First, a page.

If you could choose one book as a mandatory read for all high school students, which book would you choose?

 

So the Amazon Kindle Fire is an amazing thing, isn’t it? I feel somewhat blasphemous writing this on my macbook, knowing that the Fire was cause of much pain for iPad sales last Christmas, but since indulging myself in January I have barely passed a full day without switching it on. In fact, my addiction is such that I probably use it to check my email and facebook more that I use my laptop. However, non-literary indiscretions aside, I purchased the Kindle Fire as a means to reignite my love of reading, and it hasn’t been a disappointment.

Truthfully, I have been a little let down that some of the books I would like to read are not available in the kindle store (can I get a petition started for LOTR, please?), but for the most part I have been able to read many books that I wouldn’t have otherwise read for fear of stepping foot in a shop. It’s a sad reflection, really, that I absolutely loathe shopping as an adult. I used to adore bookshops with a passion, and would come out armed with volumes of fiction that I would read in a matter of days. Now it’s all coffee and magazines, expensive stationary and iPhone cases and teenagers loping through the aisles searching for the bathrooms.

Purchasing the Fire was a true test of “what is my favourite book”, translated, in e-form, to “which book do I want to download first”. Those that know me won’t be surprised by the fact that after a few minutes and some clumsy finger clicks, my fresh-out-of-the-box Kindle had a brand-spanking-wonderful version of Emily Bronte’s ‘Wuthering Heights’ on it. It’s my absolute favourite, made more special by the fact that I read it whilst in high school, and it ignited a romanticism in me that I would have imagined crazy before. I even had a reading from it at my wedding.

I would dearly love to make everyone in the world read ‘Wuthering Heights’, but only if I could make them see it the way I see it, which, let’s face it, is unlikely. Any work of fiction carries the risk of personal taste and interpretation. Let’s take Joseph Keller’s modern day classic, ‘Catch 22’. I read this in high school too, and I hated it. I don’t know that I even got to the end. I thoroughly bored me – me, who read Charles Dickens’ ‘Bleak House’ when I was 10. I tossed it on my heaving bookshelf with contempt and never gave it a second thought, where it lay discarded until my sister picked it up. That very copy of ‘Catch 22’ still graces her shelf, it has travelled around the world with her, and is now bound together with electrical tape from being thumbed through and read so many times.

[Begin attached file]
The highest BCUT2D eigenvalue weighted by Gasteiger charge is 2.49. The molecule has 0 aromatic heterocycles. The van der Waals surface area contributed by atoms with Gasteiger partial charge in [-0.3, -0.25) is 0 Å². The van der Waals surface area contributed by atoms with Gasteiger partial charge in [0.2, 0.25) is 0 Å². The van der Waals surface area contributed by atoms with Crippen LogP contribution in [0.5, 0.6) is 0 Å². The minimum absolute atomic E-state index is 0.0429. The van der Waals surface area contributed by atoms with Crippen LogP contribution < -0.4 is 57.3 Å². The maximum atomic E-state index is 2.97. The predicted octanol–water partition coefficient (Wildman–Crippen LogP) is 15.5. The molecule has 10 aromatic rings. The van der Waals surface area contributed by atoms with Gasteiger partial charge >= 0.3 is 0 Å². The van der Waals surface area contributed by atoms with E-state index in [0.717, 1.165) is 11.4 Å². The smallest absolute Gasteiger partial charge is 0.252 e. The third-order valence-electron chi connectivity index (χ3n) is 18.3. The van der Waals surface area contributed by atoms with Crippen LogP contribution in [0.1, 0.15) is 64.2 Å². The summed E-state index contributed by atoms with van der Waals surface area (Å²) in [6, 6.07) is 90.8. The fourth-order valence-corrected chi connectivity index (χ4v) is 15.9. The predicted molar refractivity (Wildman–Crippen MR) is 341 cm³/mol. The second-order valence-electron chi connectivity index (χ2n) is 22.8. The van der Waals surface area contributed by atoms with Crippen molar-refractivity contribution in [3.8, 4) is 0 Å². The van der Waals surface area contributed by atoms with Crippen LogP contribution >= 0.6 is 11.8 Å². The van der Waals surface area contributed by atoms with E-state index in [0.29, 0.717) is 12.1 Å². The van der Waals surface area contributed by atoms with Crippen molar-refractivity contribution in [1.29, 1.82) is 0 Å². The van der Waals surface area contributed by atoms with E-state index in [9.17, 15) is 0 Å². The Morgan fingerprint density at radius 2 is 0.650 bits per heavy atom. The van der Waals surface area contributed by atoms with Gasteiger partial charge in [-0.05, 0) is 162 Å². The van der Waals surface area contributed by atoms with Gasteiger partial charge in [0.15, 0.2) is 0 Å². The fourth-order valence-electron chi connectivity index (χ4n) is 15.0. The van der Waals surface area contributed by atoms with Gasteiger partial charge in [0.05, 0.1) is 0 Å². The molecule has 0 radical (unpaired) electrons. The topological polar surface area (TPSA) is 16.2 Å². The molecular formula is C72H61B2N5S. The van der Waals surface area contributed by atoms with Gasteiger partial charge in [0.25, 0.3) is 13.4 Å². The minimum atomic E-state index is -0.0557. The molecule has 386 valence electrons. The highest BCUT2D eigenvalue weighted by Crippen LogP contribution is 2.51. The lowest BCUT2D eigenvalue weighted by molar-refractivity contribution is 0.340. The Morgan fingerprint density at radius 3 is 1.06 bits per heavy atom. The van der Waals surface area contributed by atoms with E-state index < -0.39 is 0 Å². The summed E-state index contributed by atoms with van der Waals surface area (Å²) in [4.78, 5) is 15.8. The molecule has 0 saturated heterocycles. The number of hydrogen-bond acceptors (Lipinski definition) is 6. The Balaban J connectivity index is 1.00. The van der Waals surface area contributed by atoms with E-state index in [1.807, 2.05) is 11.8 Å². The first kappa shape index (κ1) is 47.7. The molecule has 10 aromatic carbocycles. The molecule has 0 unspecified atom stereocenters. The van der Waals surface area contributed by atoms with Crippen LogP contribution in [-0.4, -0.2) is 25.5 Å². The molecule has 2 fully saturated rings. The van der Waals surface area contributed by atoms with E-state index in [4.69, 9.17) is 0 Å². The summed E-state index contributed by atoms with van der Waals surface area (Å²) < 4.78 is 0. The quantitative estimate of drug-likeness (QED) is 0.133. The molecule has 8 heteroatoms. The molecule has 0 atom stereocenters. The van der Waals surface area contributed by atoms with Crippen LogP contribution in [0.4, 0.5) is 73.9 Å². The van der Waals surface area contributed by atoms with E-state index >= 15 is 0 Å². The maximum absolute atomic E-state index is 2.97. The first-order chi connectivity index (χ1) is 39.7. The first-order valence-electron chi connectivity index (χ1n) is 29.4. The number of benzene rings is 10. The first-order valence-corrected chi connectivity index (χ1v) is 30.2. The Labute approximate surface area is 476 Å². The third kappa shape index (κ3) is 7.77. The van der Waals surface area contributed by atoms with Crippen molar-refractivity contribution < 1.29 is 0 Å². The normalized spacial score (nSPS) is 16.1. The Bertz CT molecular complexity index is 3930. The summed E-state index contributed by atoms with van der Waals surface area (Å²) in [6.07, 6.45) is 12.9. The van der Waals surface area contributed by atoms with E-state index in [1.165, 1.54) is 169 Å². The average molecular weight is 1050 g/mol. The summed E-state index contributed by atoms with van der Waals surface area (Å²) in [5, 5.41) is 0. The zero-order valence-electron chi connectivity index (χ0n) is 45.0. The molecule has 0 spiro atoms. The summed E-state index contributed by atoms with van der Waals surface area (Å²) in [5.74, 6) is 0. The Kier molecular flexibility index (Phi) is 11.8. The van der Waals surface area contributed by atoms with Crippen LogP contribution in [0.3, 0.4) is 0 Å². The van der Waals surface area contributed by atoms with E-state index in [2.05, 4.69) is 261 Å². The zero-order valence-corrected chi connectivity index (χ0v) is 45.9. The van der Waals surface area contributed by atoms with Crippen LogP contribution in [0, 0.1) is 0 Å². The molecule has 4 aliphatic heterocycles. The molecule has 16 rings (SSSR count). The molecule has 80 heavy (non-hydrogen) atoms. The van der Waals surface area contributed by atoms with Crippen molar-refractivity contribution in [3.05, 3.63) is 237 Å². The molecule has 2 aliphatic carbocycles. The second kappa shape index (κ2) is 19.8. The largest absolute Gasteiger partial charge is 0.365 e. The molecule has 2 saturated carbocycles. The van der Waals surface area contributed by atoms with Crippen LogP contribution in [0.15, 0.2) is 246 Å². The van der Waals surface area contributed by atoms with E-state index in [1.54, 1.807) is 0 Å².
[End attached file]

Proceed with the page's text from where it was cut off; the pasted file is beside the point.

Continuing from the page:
I think that my point on fiction has been made clear: you can’t prescribe it. Being told you have to read this book, is a sad temptation for fate to make certain you hate it.

So, back to the question, if I could make all high school students read one book, what would it be? I’m tempted to say “the dictionary” in a derisive tone, as it appears most people could benefit from the read. But I’ll give a proper response.

And here is my answer: Winnie the Pooh, by A. A. Milne.

But wait, it’s a work of fiction, isn’t it? Well, probably (although I like to imagine Eeyore really does roam gloomily through the English woods), but it’s not fiction in the same way. The one wish I have for teenagers, as I see them teetering around in their high heels and tweeting pictures of their iPhones, is that they could reconnect with their childhoods. I would love the idea of a group of teenagers united by the beautiful illustrations by E. H. Shepherd, drawing parallels between their friends and the enthusiastic Tigger or the ever-loyal and unquestioning Piglet. Rather than focusing on lust and torment, like ‘Wuthering Heights’, or the horrors of war and politics, like ‘Catch 22’, A. A. Milne focuses only on the values of friendship, imagination, and innocence. It is a book that we could all benefit from falling in love with – a book that reminds adults that we were children once, and that could possibly, very possibly, remind our children – because teenagers are still children – that they can still believe.

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